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Barker Field, Chimborazo, and Northside Dog Parks will Close to the Public

Effective Saturday, March 28, 2020, PRCF will close Barker Field, Chimborazo, and the Northside Dog Parks to the public until further notice.

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Statement from Parks and Recreation:

The Department of Parks, Recreation and Community Facilities (PRCF) continues to take the safety and health of our patrons as a top priority. Previously, PRCF cancelled all permitted use of the athletic fields, picnic shelters, park houses, all department sponsored programs and activities, and all community centers and offices to the general public.

Effective Saturday, March 28, 2020, PRCF will close Barker Field, Chimborazo, and the Northside Dog Parks to the public until further notice. Also, traffic gates located within Byrd Park on Strollers Lane, Westover Road, and Trafford Road will be closed on both Saturday and Sunday until further notice. This closure is aimed to reduce vehicle traffic within the park and allow patrons more space to move around.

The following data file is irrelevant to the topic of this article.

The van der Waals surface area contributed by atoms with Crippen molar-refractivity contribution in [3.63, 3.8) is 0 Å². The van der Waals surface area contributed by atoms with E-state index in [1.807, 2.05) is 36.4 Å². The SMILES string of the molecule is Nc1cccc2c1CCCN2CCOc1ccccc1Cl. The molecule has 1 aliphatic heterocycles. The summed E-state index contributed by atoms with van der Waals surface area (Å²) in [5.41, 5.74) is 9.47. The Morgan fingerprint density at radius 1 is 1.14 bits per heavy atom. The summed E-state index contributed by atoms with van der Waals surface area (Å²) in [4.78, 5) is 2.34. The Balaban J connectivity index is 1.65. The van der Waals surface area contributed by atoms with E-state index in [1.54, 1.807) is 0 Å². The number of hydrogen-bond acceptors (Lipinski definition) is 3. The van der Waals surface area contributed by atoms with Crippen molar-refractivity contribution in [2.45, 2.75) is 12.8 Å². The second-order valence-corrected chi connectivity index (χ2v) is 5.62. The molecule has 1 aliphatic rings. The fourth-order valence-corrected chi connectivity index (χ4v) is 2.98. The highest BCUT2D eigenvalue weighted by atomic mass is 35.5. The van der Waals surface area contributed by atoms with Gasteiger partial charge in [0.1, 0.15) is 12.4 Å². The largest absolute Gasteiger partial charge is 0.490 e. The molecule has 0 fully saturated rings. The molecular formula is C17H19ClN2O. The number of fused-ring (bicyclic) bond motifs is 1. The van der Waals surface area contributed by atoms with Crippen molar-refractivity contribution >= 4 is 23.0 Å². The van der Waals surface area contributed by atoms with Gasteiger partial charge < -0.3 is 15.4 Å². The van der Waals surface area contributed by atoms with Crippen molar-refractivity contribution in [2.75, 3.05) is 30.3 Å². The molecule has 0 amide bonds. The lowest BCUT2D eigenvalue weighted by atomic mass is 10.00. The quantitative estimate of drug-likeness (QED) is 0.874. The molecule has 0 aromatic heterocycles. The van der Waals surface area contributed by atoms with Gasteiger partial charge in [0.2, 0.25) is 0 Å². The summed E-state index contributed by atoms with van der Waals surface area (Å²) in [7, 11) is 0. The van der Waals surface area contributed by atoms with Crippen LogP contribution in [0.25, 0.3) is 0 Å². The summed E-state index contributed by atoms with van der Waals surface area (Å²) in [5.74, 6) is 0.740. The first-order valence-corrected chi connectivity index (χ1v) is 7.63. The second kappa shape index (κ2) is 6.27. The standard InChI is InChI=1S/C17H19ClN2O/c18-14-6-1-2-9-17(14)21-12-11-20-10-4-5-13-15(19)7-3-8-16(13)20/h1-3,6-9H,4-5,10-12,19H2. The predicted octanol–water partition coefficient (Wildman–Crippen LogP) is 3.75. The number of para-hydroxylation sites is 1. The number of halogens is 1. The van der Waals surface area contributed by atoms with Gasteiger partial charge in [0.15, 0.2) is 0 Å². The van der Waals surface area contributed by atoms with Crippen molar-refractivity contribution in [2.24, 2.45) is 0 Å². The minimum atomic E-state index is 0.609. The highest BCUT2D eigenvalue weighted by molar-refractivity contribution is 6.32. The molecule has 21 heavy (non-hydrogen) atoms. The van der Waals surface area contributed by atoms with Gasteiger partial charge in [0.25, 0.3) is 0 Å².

All other PRCF parks and trails remain open. Be advised that our outdoor amenities are not sanitized, so use with caution and follow the CDC health and safety guidelines. We reiterate the importance of social distancing and avoiding gatherings of more than 10 people and group activities.

We understand the importance of the park system to our residents and will re-evaluate the need for closures and cancellations as this unprecedented situation evolves.

Staff at PRCF’s Administrative Office will be available to assist residents via phone at 804-646-5733 or email at [email protected]

For more information about how the City of Richmond is responding to COVID-19, please visit www.richmondgov.com/covid19.

For more information about the department, follow PRCF on Facebook, Twitter and Instagram.